Thinking about adding sod to your home’s landscape? Doing so is a great way to enhance your home’s curb appeal by promoting a greener, healthier lawn.
There are situations in which natural grass won’t grow, forcing homeowners to look for alternative solutions, which is where sod comes into play: featuring square patches consisting of grass and soil, they can be applied to a landscape for an instant makeover.
In order for sod to last, however, you’ll need to ensure the roots take hold in the ground.
How Long Does it Take?
The time required for sod to take root varies depending on several different factors, including the variety of sod, time of year, climate, pH of the soil, sun exposure, water, air, etc.
With that said, you can expect sod to take root in 2 to 6 weeks in proper conditions. There are times when sod will take root in less than 2 weeks, but there are also times when it requires more than 6 weeks.
Thankfully, though, you can speed up the process by following some simple steps.
Water Your Sod Immediately
The first thing you should do after laying sod in your yard is to water it. Water is essential for the healthy growth and development of sod, so don’t underestimate its importance.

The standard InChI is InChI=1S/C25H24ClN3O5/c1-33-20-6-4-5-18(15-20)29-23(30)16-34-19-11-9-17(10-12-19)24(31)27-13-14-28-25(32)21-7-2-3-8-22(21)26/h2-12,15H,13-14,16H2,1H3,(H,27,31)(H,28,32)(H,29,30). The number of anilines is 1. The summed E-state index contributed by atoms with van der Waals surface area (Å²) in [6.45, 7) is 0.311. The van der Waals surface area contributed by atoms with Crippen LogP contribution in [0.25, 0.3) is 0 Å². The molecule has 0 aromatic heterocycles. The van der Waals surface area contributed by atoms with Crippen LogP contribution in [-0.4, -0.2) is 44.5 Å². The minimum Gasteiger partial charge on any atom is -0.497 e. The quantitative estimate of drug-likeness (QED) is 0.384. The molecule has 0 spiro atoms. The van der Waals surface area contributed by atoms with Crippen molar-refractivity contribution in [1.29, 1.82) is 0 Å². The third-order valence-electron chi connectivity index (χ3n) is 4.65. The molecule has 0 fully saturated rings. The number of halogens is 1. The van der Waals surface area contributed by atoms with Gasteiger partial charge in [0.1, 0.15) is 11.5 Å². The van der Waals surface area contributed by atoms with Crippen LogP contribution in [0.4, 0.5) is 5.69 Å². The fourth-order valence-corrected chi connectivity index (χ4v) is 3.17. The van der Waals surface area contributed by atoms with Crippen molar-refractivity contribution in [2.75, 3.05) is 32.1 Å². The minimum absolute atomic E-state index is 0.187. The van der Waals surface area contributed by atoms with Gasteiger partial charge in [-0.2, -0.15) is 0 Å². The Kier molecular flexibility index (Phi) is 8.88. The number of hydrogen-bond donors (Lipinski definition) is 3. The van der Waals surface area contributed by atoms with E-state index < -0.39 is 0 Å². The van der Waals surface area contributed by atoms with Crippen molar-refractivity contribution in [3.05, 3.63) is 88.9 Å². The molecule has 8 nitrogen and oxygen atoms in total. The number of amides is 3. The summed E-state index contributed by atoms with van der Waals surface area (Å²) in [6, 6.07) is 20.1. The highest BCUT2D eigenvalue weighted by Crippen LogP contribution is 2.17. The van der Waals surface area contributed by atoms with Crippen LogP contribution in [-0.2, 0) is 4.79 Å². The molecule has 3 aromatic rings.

Keeping your sod moist and well hydrated will encourage the shallow roots to take hold, which of course is necessary for the larger, deeper roots to take hold. Give your sod enough water so it’s moist to the touch but not so much that it’s soggy.
Cut Back on Water
For the deep roots to take hold, you’ll need to cut back on watering your sod.
Most professional landscapers will agree that new sod should be watered once daily during the first week. After that, however, you should cut back to once every other day. This will encourage the roots to spider outwards and go deeper into the soil to find moisture.
You can further stimulate the root growth and expansion of your sod by applying fertilizer to it. Choose a high-grade NPK fertilizer that offers the slow release of nitrogen, and apply it to your sod.
Once applied, go back over the soil with water to allow the fertilizer to soak in. Fertilizer is like food for grass, feeding it essential nutrients like nitrogen, potassium and phosphorus.
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